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Artificial Intelligence: Advancing from Optimizing Win Positions in Chess to Semiconductor Chip Floorplanning Placement

By Dick Weisinger

Chip designers are turning to artificial intelligence to help both speed up the chip design process but also make chip designs more efficient.

AI has been very successful in solving and winning board game challenges, like Chess and Go. The next logical step is to try to use AI to assist with the design and development of very complex components, like semiconductors. Computer chips are some of the most complex thing that humans create. Compared to board games, the complexity of design of semiconductor chips is significantly more difficult, but it can be approached in a similar way. Instead of identifying and optimizing for “win conditions” of a board game, chip design can be optimized for things like computational efficiency.

Google, Nvidia, Synopsys, and Samsung are just a few of the companies that are experimenting with the use of AI as part of the chip design process. The early reports are that results have been very good.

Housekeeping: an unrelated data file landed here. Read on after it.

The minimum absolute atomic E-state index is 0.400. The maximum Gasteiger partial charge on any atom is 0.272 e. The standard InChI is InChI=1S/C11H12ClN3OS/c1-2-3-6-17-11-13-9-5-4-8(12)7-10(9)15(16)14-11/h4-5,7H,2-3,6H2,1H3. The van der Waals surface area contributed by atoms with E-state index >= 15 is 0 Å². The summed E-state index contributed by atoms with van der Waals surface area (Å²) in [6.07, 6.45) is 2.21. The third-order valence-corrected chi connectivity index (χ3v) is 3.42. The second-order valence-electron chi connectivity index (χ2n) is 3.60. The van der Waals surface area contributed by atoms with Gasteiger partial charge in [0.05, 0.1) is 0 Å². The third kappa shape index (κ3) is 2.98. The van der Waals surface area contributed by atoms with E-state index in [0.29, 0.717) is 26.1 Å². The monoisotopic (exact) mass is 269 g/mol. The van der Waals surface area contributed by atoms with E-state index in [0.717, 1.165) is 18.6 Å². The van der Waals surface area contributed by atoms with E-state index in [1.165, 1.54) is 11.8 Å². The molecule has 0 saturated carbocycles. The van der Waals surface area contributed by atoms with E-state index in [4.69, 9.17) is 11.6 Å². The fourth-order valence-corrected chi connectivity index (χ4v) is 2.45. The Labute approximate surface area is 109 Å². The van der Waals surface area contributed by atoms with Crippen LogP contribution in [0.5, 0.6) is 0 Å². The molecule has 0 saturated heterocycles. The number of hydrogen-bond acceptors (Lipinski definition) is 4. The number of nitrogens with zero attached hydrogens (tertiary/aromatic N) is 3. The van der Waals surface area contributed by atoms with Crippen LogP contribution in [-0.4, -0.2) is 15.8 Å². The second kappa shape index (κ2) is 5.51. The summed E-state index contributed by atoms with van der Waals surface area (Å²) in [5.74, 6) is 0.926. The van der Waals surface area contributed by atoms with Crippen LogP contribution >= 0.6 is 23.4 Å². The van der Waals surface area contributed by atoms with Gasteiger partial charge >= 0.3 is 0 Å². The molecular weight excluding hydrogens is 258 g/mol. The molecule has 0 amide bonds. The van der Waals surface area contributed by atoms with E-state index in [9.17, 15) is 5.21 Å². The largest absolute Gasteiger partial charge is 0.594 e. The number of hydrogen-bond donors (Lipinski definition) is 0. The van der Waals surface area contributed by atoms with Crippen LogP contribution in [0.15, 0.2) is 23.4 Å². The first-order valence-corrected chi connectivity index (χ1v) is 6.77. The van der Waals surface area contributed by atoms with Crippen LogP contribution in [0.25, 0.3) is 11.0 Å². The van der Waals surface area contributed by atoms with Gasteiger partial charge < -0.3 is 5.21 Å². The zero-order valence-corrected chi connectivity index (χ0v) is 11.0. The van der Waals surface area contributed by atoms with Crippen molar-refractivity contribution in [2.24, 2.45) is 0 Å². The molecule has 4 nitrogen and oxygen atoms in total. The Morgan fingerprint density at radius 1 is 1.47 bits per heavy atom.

Song Han, MIT professor, said that “AI-powered co-design of software and hardware is a rapidly growing direction. We have seen promising results.”

From Synopsys site: Complexity of Board Games versus Complexity of Chip Design “Floorplanning”

Azalia Mirhoseini and Anna Goldie, Google engineers, said that as AI “is exposed to a greater volume and variety of chips, it becomes both faster and better at generating optimized placements for new chip blocks, bringing us closer to a future in which chip designers are assisted by artificial agents with vast chip placement experience. A fast, high-quality, automatic chip placement method could greatly accelerate chip design and enable co-optimization with earlier stages of the chip design process. After all that hardware has done for machine learning, we believe that it is time for machine learning to return the favor.”

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